Women in Urbanism Aotearoa created a special weekend event to bring girls out to play on bikes, in partnership with the Auckland Women’s Centre, Auckland Transport Walking and Cycling, and special guest, Olympic BMX medallist Sarah Walker. Emma McInnes reports on how ‘Pump Tracks are for Girls’ brightened up a rainy weekend and empowered young riders.
Right on 10am, children and their bikes began to materialise in Grey Lynn Park, decorating the pump track scene in raincoats and rainboots of vibrant blues, reds, yellows, pinks, adding colour to the dull grey, and bringing life and joy to the track.
Plenty just showed up in singlets and tights; the rain was no drama to them, compared to adults like myself. I don’t think I can really communicate just how rad all the girls were. Here’s some action shots:
Oh, and who said humans don’t like cycling in the rain? There wasn’t just a little rain, there was a lot of rain, and it didn’t stop the girls showing up! They’d registered in advance and they were coming, rainy or not.
The event was aimed at girls around the 7-11 age range, and we also had some very cute balance bikes on hand to make sure children of all ages were able to give the event a go. And they did.
So why did we organize this event? We’d noticed – and we’d been hearing – that the fantastic new pump track in Grey Lynn was mainly being used by boys and older children, with a relative absence of girls and younger children.
We also know that plenty of research into access and play space has shown that boys tend to dominate areas of play from an early age. (For example, Mitchell et al (2016) note that “boys have more independent mobility than girls, granting them greater access to physical activity opportunities present within their neighbourhood.”) So we wanted to give time and space to those who typically wouldn’t get a go in this kind of space.
This was an opportunity for girls to have a go on an awesome bike track, made even more appealing by the opportunity to hang out with the legendary Sarah Walker, three time world BMX champion (!) and Olympic medallist (!!) and New Zealand’s first BMX Olympian (!!!).
Sarah was so generous with her time – she was kind and helpful to all the children using the track, and is a wonderful role model. She taught the kids some neat tricks and tips, and spent over two hours riding around the pump track with them. We’re so very grateful!
We also hear one parent has already had difficulties removing a helmet off her kid’s head – apparently Sarah signed it, so now the child is going to sleep in it. Bless.
It seems obvious, but the more girls who use spaces like the Grey Lynn Pump Track, the more comfortable they’ll be using these spaces, and the more welcome other girls will feel. We decided that getting together a group of girls to use space dedicated for them would be a really effective way of reminding them that these public spaces of play are for them too.
On the day, we collected some feedback from parents and children. From the small sample, parents overwhelmingly said they don’t let their children go off to their neighbourhood parks and play spaces unsupervised. But in every case where a parent noted this, they also said they wished they could let them go unsupervised. Busy roads, fast speeds on neighbourhood streets, poor cycle routes, lack of drinking fountains, adequate shade and fences around playgrounds were some of the key barriers to allowing unsupervised play.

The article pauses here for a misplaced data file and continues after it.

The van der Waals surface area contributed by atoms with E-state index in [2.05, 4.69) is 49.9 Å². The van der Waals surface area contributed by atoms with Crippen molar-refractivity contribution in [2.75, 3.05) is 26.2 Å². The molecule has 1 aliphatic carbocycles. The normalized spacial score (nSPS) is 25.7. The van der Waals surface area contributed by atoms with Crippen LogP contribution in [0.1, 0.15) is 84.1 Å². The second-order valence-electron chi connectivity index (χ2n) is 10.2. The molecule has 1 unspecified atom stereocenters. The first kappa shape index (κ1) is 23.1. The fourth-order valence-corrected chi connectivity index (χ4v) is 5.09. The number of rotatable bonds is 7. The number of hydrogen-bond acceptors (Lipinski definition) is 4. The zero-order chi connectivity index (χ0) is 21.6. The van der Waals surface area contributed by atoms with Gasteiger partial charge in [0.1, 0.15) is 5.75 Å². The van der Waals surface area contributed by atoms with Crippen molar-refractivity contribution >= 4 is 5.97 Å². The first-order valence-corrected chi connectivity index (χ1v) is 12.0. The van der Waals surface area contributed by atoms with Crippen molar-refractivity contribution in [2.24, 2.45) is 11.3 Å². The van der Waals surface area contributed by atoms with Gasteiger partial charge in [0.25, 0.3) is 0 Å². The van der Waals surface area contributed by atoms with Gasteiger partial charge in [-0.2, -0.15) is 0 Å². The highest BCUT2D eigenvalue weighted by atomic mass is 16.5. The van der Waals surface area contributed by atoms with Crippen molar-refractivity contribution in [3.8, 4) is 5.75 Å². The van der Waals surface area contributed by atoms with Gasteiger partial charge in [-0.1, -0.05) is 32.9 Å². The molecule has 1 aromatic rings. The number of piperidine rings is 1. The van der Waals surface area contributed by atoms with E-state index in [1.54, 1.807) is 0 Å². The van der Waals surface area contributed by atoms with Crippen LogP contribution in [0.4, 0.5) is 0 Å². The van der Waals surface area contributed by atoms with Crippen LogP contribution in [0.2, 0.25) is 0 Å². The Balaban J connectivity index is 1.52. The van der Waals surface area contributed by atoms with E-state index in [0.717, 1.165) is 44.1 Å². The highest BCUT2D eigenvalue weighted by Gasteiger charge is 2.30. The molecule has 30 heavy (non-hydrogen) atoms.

Research into outdoor play supports this: it shows that parents are less likely to let their kids play outside unsupervised, usually because of concerns about traffic and strangers. But the more you spend time with your kids in the public spaces in your neighbourhood, the more you’ll run into other families, and the stronger a sense of community you’ll develop, which tends to result in kids feeling more confident, and parents feeling more comfortable that other people will watch out for their kids.
We need to prioritise stronger communities, because this means more opportunities for kids to have freedom to play outside. And crucially, more opportunities for young girls to participate in public spaces, too. Unsupervised time to play outside or travel to school without a adult is really important for children’s personal development, and we need to be building neighbourhoods that support this.
One thing that Women in Urbanism would really welcome is to build a panel of parents who can take part in future research about how and where children play in our cities. If you’d like to take part in this panel, please get in touch.
We’re also inviting people to participate in this survey:“Children and Public Spaces: a survey for parents who want better play spaces!”
We’d also point you towards Kiwi Play Safe, an awesome local campaign that aims to get more shade in playgrounds and better fencing on playgrounds near busy roads. Please check it out.
As the event came to a close, the children didn’t disappear nearly as fast as they’d showed up. Many lingered to get selfies with Sarah, and to have a few more turns on the track before the magic of the morning dissipated. One family was all set to go home and get dry… but their daughter politely negotiated that her parents should just go wait in the car for her while she kept riding. What better proof that girls enjoy and need accessible and inclusive public spaces, and that Pump Tracks are for Girls too!
— Emma McInnes
(PS The event was filmed by Top Shelf Productions for a series about people on bikes, and we hope to see it on our telly real soon.)